2. When meat is done, wrap tightly in aluminum foil, place in a 225-degree oven, and cook for an additional two hours or until pork is fall-apart tender.
Barbecue rub for beef and pork
2 tablespoons coarse salt
3 tablespoons brown sugar
1 tablespoon cumin
2 teaspoons ground cardamom
2 teaspoons allspice
2 tablespoons chili powder
2 tablespoons black pepper
2 teaspoons cayenne pepper
3 tablespoons paprika
Mix ingredients and rub over meat before cooking.
Vinegar Moppin' Sauce
1 1âì³Œâ€ž2 cups cider vinegar
2 teaspoons hot red-pepper flakes
1 tablespoon Worcestershire sauce
2 teaspoons Tabasco sauce
1 tablespoon peanut oil
Salt and freshly ground
pepper to taste
Mix ingredients in a small saucepan and heat. Serve hot as an accompaniment to grilled foods. If you serve barbecued foods chopped, this sauce can be mixed in.
Burnt-sugar ice cream
Makes about one quart
The tricky part of this ice cream is making the caramel sauce. Once the sugar syrup starts to take on color, it will darken quickly, so swirl the syrup in the pan, removing the pan from the heat for a few seconds at a time. (“One quart lasts our family about 10 minutes,” Kimball says.)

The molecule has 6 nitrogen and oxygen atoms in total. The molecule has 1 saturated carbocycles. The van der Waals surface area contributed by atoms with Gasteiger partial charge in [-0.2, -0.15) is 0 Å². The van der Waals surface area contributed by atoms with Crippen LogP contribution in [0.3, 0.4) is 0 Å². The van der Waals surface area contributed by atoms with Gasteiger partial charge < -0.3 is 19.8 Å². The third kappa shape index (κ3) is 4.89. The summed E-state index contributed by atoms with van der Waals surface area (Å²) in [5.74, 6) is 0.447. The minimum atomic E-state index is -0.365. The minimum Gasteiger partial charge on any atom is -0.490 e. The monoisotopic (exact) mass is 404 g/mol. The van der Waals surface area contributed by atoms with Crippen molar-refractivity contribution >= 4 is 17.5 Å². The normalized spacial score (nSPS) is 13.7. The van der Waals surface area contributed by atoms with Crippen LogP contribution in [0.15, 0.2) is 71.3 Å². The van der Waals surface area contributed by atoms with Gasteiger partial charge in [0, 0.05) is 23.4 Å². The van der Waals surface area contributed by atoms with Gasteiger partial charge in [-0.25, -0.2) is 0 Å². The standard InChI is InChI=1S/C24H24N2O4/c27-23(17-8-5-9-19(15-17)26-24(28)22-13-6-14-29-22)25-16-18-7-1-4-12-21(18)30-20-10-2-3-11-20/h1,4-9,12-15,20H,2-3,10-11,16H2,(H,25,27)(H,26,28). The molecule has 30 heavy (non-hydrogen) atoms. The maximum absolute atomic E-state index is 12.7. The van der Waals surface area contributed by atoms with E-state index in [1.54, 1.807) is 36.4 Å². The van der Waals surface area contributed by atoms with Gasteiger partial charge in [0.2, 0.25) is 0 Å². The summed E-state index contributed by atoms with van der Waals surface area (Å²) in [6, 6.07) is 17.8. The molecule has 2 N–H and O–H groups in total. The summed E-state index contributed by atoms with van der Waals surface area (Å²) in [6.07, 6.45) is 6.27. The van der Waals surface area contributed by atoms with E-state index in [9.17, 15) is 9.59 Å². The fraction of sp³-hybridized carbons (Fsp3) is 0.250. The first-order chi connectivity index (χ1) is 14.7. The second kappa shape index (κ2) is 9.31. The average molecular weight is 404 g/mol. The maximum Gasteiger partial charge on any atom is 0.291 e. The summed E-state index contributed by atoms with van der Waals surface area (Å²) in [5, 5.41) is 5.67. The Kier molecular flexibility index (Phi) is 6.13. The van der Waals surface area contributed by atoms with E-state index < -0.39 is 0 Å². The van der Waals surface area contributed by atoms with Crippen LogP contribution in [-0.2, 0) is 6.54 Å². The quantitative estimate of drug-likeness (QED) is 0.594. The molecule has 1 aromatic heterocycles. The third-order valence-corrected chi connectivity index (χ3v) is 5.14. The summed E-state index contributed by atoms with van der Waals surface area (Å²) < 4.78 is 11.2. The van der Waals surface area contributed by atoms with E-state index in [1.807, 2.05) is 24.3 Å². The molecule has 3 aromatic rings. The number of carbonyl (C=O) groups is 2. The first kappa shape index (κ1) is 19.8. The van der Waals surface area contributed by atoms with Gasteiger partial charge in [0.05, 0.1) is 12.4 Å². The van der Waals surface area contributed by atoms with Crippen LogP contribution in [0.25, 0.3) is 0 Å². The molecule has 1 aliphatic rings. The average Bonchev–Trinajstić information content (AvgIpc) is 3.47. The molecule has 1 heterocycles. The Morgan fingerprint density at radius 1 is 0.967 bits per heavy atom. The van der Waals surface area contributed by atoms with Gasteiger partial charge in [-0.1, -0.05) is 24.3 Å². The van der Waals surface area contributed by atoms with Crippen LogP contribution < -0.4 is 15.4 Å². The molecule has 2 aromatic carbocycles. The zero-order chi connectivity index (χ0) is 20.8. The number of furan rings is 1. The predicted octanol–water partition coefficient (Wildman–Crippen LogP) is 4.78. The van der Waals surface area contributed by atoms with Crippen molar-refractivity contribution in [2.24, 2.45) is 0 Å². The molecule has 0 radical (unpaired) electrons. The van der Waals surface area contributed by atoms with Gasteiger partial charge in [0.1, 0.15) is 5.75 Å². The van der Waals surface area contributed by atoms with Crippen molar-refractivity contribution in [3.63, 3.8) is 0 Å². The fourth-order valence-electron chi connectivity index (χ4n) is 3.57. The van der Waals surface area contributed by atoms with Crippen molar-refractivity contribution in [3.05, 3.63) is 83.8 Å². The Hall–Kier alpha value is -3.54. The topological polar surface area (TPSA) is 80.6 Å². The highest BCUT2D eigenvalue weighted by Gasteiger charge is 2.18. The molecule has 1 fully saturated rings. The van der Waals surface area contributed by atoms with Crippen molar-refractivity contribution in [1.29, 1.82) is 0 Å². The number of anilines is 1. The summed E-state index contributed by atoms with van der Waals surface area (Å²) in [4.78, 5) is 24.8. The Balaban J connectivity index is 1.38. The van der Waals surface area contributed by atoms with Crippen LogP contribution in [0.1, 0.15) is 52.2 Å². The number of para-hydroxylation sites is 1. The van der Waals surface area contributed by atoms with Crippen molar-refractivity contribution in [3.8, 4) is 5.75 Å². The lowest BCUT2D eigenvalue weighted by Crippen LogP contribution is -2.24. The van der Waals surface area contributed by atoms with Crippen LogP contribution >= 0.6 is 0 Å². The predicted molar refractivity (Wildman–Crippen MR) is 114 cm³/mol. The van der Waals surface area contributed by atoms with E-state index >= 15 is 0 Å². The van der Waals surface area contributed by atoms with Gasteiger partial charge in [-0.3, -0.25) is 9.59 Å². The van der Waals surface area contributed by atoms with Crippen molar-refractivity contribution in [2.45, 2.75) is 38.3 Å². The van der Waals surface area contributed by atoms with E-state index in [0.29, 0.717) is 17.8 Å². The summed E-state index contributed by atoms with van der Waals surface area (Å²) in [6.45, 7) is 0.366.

1 4-inch piece of vanilla bean or
11âì³Œâ€ž2 teaspoons vanilla extract
1 cup whole milk
1 cup sugar
1 whole egg plus 2 yolks
2 cups heavy cream
1. Split the vanilla bean in half lengthwise, scraping both sides with a paring knife. Reserve both the pod and the scrapings. Combine milk, 1âì³Œâ€ž4 cup of the sugar, the heavy cream, and the reserved vanilla pod and scrapings in a heavy saucepan over medium-high heat. (If using vanilla extract, do not add it now.) Bring mixture to 175 degrees, stirring occasionally.
2. Meanwhile, beat the whole egg and egg yolks with the remaining 1âì³Œâ€ž4 cup sugar with an electric mixer or whisk until pale yellow and thick, about two minutes with a mixer or four minutes by hand.
3. Remove 1âì³Œâ€ž2 cup of the hot milk mixture and add slowly to the beaten egg yolks while whisking vigorously. Whisk this mixture back into the saucepan. Over low heat, cook mixture until it reaches 180 degrees on an instant read thermometer, stirring constantly (about five minutes). Custard should be the thickness of heavy cream, but should not boil or bubble.